Jones recorded a lifetime of changes
By SASHA JOHNS / Community Columnist
Jesse Mae Butler Jones was a true daughter of Shelby County. Born in the county seat, Columbiana, in 1928, she was also a woman of her time. A writer, an artist, a professor, a city councilwoman and not to mention a wife and mother, Jones seemed to live her life with a passion and a recognition that she had a duty to record the changes she’d seen over the course of her life. She passed at the age of 65 in 1993.
We know of her passion for history because of a recent gift to the Shelby County Museum and Archives. Bill and Beverly Justice, longtime friends of Jones, turned over a handwritten history by Jones to the museum because they recognized the important record that needed to be preserved for the county seat.
Near the end of Jones’s life, Beverly Justice spent a great deal of time with her friend and mentor while she was homebound, building a relationship that Justice would never forget. “She would sit in her big bed and do her writing from there,” Justice told us. Jones hand wrote volumes and kept them in three-ring binders.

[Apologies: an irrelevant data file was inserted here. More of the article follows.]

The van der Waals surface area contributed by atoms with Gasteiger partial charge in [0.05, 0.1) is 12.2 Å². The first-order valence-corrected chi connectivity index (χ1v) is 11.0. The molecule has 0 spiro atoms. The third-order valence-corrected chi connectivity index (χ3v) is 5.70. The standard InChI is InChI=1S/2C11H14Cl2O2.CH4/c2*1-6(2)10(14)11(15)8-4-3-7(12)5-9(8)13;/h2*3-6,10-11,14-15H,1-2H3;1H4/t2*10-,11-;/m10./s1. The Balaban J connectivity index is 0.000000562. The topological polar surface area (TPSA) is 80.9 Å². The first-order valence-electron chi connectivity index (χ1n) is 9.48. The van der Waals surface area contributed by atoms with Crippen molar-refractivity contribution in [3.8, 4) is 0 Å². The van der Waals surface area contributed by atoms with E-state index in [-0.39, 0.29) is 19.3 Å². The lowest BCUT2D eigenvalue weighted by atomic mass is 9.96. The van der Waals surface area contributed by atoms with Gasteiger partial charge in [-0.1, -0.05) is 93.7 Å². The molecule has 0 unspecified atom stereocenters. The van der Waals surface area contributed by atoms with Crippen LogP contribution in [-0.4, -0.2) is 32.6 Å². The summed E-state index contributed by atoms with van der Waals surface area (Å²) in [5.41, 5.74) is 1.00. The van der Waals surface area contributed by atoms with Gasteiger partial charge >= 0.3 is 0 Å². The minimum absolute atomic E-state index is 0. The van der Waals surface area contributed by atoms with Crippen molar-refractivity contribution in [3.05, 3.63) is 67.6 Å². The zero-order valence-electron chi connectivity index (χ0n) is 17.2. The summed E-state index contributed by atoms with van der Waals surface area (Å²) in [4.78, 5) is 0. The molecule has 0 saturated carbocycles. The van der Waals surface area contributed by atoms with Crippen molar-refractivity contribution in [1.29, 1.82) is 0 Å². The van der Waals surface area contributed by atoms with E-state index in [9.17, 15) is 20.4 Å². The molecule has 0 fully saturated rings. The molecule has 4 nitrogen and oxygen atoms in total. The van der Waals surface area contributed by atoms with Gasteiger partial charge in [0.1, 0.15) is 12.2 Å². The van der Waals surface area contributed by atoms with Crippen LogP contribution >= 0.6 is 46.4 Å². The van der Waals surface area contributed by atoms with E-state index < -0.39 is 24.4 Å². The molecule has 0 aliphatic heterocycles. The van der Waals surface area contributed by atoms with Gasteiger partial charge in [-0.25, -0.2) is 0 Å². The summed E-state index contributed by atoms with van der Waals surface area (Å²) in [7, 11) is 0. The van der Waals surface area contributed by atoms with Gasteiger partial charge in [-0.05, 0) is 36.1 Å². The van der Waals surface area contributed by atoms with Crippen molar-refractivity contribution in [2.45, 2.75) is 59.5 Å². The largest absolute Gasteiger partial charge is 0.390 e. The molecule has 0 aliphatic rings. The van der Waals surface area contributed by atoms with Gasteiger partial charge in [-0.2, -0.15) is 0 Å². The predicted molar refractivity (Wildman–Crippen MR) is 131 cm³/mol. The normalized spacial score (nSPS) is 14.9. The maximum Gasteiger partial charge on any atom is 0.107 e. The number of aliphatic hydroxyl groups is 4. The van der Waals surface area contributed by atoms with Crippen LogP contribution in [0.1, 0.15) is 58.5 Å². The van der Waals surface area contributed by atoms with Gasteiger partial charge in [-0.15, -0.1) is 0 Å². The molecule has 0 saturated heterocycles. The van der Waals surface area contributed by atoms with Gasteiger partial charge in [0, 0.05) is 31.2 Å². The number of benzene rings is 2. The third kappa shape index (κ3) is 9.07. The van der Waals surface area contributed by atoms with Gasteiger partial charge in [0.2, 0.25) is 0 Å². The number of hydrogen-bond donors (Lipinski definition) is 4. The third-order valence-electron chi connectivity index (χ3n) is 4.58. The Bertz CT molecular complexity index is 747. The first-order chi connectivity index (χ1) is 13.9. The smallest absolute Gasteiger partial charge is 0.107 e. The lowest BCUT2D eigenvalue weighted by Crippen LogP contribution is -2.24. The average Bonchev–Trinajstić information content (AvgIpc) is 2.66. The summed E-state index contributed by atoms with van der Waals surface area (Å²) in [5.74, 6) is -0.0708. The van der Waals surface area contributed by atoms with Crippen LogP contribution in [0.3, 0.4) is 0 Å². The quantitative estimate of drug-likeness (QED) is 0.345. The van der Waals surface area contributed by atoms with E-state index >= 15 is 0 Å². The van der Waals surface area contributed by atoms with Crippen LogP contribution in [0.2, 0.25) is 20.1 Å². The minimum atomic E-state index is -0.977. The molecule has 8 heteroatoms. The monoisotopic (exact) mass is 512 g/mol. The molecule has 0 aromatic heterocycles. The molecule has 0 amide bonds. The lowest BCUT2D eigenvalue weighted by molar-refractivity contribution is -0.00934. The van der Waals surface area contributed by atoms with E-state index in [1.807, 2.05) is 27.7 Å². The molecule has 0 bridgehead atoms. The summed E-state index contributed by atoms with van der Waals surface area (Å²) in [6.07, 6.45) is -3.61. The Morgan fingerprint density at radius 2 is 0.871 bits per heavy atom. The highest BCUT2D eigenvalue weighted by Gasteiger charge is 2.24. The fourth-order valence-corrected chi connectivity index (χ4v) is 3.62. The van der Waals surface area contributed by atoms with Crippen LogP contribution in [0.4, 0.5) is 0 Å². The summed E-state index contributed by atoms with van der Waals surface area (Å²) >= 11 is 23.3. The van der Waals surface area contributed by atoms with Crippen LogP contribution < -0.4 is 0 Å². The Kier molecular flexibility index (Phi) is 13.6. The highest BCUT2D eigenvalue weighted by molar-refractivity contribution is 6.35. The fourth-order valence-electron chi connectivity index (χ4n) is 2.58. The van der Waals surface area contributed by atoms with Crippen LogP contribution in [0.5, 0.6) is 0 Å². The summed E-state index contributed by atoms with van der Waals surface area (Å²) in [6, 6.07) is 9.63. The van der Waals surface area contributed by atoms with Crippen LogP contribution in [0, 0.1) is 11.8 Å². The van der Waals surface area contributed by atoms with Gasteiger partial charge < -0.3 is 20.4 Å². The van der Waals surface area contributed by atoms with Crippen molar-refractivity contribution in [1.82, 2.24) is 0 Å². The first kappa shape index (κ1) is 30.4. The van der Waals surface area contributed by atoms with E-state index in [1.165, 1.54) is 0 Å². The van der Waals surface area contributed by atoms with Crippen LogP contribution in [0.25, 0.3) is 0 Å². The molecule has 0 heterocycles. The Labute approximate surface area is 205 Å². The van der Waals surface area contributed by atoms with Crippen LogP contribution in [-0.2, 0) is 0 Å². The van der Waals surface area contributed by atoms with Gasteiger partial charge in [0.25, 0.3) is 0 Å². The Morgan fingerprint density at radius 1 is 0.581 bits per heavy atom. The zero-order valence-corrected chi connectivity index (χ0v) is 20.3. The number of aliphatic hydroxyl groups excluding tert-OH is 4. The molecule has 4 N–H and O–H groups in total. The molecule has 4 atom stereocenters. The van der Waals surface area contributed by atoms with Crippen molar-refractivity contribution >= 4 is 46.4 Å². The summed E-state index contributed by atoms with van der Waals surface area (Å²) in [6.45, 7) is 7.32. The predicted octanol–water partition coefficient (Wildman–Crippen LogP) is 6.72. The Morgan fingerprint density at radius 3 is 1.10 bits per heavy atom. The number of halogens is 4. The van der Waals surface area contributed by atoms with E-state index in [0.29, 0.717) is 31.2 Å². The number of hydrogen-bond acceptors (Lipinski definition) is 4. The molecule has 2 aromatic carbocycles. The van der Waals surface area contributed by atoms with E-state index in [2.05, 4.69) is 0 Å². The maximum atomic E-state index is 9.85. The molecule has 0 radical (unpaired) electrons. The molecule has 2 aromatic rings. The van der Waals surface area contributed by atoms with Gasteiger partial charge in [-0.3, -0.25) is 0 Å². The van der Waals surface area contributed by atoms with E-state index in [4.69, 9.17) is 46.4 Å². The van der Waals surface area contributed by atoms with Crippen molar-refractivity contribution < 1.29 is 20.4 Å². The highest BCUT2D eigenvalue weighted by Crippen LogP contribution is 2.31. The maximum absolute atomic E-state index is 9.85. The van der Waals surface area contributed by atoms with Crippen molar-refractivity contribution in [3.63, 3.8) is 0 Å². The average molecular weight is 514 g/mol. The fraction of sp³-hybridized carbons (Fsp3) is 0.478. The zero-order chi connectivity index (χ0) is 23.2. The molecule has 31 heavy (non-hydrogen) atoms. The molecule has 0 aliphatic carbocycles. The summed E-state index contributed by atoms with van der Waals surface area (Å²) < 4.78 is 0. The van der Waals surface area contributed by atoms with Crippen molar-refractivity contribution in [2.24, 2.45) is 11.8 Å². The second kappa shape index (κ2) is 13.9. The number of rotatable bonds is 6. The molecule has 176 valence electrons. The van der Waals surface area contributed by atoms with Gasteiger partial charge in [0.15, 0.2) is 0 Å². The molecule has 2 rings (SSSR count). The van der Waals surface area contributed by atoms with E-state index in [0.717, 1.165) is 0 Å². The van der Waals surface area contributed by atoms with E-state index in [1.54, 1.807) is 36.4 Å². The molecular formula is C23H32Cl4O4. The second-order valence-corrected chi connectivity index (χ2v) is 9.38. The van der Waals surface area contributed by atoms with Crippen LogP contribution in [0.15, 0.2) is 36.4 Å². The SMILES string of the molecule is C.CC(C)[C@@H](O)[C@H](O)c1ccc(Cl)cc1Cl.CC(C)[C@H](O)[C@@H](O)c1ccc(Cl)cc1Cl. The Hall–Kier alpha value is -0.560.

Jones lived her entire life in the town of Columbiana and saw remarkable change from her childhood into her golden years. As she wrote as much town history as she could remember, Justice took her work and had it spiral bound for Jones. This particular work, that Jones named “A Testimony of Change,” she left to Beverly Justice.
In it, she records the various ways that progress changed everything from how families received their mail to how they washed their clothes and even how they acquired butter over the decades. She also gives a very detailed account of her memories of what Main Street looked like in the early 1930s.
“‘Testimony of Change’ is one of the best firsthand accounts of small town life that I have ever read,” Jennifer Maier, executive director of the Shelby County Museum and Archives, told us. “It’s like having a window overlooking Columbiana, where you can watch as Jesse Mae’s experiences unfold in front of your eyes.” Maier went on to say, “What I love about it is that it is her story, not someone else’s. She wrote with such confidence and recalled information in such vivid detail.”
If you’d like to read “Testimony of Change” the Shelby County Museum and Archives in Columbiana can help you do that. Just come by and ask them about it. The Shelby County Historical Society Inc. is dedicated to the preservation and promotion of the county’s history. It is one of the largest historical societies in the state. Members receive a quarterly publication related to county history, as well as invitations to special events. Membership fees also help the Society financially, which is more important now more than ever.
If you have a record of history or ephemera significant or related to Shelby County that deserves preservation, or you would like to gain membership, the Shelby County Museum would love to talk with you about it. Give them a call at 205-669-3912.
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